The island of Malta has been a crossroads of Mediterranean trade since antiquity. The Maltese are descended from the original rulers of the island – the Phoenicians and the Carthaginians. And the isle's 7,000-year history is a tale of conquest and defense. Successive rulers included the Greeks, Romans, and Byzantines, the Saracens from North Africa, the Norman kings of Sicily, and the knights of the First Crusade – the Knights Hospitalers – now known as the Knights of Malta. The Ottoman Turks, under Suleiman the Magnificent, were repulsed in 1565. Malta in 1800 became part of the British Empire. During World War II, the Axis Powers mounted an annihilating bombing campaign against the island. The devastation – and resistance – were so fierce that the entire population was awarded the George Cross for bravery.
Our day begins with a drive to the The Wignacourt Collegiate Museum in Rabat – a baroque residence of the Chaplains of the Knights of Malta inaugurated by Grand Master Aloph de Wignacourt (1601-1622). It forms part of a Pauline complex just outside the walls of the old Roman City of Malta and is materially linked to St Paul's Grotto, the cradle of Christianity in Malta, the place where St Paul the Apostle in A.D. 60 is believed to have founded the first Christian Community on the island. The building, fully completed in 1749, is on three levels: the underground level consists of a labyrinth of Punic, Roman and Christian Hypogea with interesting architectural features as well as a complex of World War II shelters with two main corridors and fifty rooms. The ground floor level consists of a corridor with one side consisting of a number of rooms used as offices and minor collections and on the other side, a spacious garden area which once included the refectory of the Chaplains of the Order and an oven which during World War II provided daily more than 2000 loaves for the population of Rabat. The main floor has an impressive picture gallery with works by Mattia Preti, Antoine Favray, Francesco Zahra and other Maltese as well as European Artists. Also a collection of 17th- 19th century Spanish, Italian and Maltese silver; a unique wooden altar used for the celebration of Mass on the galleys of the Order of the Knights of Malta; a collection of old relics and reliquaries, sculptures in wood, alabaster and bronze, including a medallion by Alessandro Algardi; maps, coins, prints and rare books among which is King Henry VIII's 'Septem Sacramants" written to confute Martin Luther and above all a baroque chapel for the private devotions of the residing chaplains.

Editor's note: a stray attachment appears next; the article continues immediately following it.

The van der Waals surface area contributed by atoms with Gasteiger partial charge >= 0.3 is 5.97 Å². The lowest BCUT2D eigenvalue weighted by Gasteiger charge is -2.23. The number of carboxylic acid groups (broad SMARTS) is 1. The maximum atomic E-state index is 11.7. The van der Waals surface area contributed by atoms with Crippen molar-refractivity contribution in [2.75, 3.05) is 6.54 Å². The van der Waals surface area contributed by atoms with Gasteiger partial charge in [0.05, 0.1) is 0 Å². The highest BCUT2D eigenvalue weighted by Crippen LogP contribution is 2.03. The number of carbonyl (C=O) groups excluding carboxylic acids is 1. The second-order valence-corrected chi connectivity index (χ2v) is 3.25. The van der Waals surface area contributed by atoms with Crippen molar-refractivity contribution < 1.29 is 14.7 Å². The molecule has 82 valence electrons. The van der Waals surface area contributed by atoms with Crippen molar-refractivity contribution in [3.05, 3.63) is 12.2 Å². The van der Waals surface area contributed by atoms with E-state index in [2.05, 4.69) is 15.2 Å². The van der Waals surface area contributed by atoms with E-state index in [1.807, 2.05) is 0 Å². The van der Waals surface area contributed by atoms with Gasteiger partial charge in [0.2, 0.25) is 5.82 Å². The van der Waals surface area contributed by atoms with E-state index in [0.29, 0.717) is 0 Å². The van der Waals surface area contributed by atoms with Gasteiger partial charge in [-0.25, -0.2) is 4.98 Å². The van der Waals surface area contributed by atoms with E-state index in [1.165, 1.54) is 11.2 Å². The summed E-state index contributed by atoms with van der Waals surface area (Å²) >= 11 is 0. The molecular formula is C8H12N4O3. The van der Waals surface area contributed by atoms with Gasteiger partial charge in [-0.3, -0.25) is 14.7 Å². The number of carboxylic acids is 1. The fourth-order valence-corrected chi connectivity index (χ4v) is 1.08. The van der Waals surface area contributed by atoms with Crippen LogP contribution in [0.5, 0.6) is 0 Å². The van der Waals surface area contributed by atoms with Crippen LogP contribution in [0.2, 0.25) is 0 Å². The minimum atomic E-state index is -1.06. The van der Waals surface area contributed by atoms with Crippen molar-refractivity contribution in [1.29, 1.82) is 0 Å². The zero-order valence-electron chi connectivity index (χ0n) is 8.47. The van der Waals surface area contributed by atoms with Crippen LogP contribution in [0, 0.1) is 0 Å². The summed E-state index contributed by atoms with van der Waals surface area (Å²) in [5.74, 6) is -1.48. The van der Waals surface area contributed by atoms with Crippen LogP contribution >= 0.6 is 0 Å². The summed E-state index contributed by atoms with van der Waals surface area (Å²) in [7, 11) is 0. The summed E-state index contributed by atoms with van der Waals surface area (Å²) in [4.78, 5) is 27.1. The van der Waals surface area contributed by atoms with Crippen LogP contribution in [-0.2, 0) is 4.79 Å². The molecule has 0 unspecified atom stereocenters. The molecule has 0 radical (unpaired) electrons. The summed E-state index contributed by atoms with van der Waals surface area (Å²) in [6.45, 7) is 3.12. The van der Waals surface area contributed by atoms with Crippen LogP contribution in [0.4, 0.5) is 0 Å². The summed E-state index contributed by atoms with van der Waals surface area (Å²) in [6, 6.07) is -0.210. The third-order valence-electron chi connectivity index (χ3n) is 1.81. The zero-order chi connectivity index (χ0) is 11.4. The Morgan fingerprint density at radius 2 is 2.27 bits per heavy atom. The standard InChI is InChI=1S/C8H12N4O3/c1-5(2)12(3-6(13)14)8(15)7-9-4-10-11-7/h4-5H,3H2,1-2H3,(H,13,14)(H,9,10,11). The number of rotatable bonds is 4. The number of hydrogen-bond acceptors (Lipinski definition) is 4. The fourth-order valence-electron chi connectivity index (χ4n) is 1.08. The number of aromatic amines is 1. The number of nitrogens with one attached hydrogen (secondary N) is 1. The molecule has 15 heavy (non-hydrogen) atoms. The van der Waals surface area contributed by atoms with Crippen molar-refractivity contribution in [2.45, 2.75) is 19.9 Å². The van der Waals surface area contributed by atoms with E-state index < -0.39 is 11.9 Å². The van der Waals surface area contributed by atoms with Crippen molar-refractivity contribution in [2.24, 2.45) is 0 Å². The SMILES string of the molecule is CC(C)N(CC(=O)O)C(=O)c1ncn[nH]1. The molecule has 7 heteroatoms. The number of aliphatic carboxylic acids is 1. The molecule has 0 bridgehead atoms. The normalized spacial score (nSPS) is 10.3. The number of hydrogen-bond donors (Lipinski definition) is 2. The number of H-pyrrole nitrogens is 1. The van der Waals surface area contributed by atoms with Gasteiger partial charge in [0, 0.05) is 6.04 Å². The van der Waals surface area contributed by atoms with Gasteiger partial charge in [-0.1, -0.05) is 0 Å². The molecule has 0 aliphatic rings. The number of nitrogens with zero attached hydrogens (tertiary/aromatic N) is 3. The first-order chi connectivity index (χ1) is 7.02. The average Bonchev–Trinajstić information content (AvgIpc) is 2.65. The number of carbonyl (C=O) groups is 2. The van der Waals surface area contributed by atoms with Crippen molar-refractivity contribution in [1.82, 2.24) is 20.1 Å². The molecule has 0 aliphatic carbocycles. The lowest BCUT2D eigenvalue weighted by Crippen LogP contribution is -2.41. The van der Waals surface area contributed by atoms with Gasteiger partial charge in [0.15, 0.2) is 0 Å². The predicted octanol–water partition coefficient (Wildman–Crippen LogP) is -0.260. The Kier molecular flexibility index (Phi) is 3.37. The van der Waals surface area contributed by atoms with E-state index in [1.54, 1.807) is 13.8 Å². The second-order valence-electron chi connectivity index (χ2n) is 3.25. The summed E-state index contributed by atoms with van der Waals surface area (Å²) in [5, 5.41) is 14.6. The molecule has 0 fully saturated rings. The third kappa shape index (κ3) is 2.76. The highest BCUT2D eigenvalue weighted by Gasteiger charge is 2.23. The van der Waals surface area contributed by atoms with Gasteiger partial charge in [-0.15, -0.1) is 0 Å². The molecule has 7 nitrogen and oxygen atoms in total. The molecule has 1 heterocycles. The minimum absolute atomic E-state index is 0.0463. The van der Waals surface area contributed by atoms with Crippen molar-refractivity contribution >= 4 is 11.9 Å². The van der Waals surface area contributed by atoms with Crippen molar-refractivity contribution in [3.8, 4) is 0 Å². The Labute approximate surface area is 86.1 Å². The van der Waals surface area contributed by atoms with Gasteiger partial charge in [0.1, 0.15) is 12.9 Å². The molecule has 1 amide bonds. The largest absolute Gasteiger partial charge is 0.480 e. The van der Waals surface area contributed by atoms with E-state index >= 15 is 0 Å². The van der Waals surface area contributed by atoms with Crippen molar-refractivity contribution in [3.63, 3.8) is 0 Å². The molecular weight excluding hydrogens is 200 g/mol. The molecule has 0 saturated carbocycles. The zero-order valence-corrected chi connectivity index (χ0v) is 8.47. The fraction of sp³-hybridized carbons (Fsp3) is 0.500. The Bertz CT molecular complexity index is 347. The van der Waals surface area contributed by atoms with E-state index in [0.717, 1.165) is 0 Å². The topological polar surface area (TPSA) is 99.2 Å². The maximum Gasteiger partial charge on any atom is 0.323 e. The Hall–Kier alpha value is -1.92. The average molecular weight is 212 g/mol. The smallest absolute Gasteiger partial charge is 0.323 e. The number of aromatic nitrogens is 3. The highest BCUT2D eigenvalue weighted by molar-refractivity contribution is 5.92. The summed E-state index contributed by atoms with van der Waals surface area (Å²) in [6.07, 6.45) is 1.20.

Afterwards, we make our way to the medieval fortified city of Mdina. Also known as the “Silent City”, Mdina was the capital of Malta until the 16th century. Mdina is a superb example of a typical medieval town, and one can admire the panoramic views of most of the island from its bastion walls. On entering the city through the main gate, we’ll visit the magnificent cathedral dedicated to St. Paul, who was shipwrecked in Malta in 60A.D. After our visit we will make our way to the quaint village of Naxxar.
Arriving in Naxxar, we will visit Palazzo Parisio, the private estate of the Scicluna family. Often called “a mini Versailles”, we’ll observe how Maltese nobility lived in luxury during the early 1900’s. The residence reflects the wealth and eccentric personality of the Marquis Scicluna. We will have a short viewing of the gardens and main rooms, and then it will be time for lunch. Weather permitting; we will dine in the beautiful gardens, feasting on a delicious repast of traditional Maltese specialties accompanied by local wines. After lunch, we will return to the ship via the scenic coastal route, “the golden mile of the Sliema seafront”, passing through the fashionable areas of Ta Xbiex and the Yacht Marina.
Suggested Attire/Walking Notes: Smart casual wear with a sun hat and comfortable shoes (ladies are not permitted to enter Malta's churches in sleeveless shirts). Moderate walking on cobblestone streets and uneven surfaces. Approximately 30 minutes of walking in Mdina.
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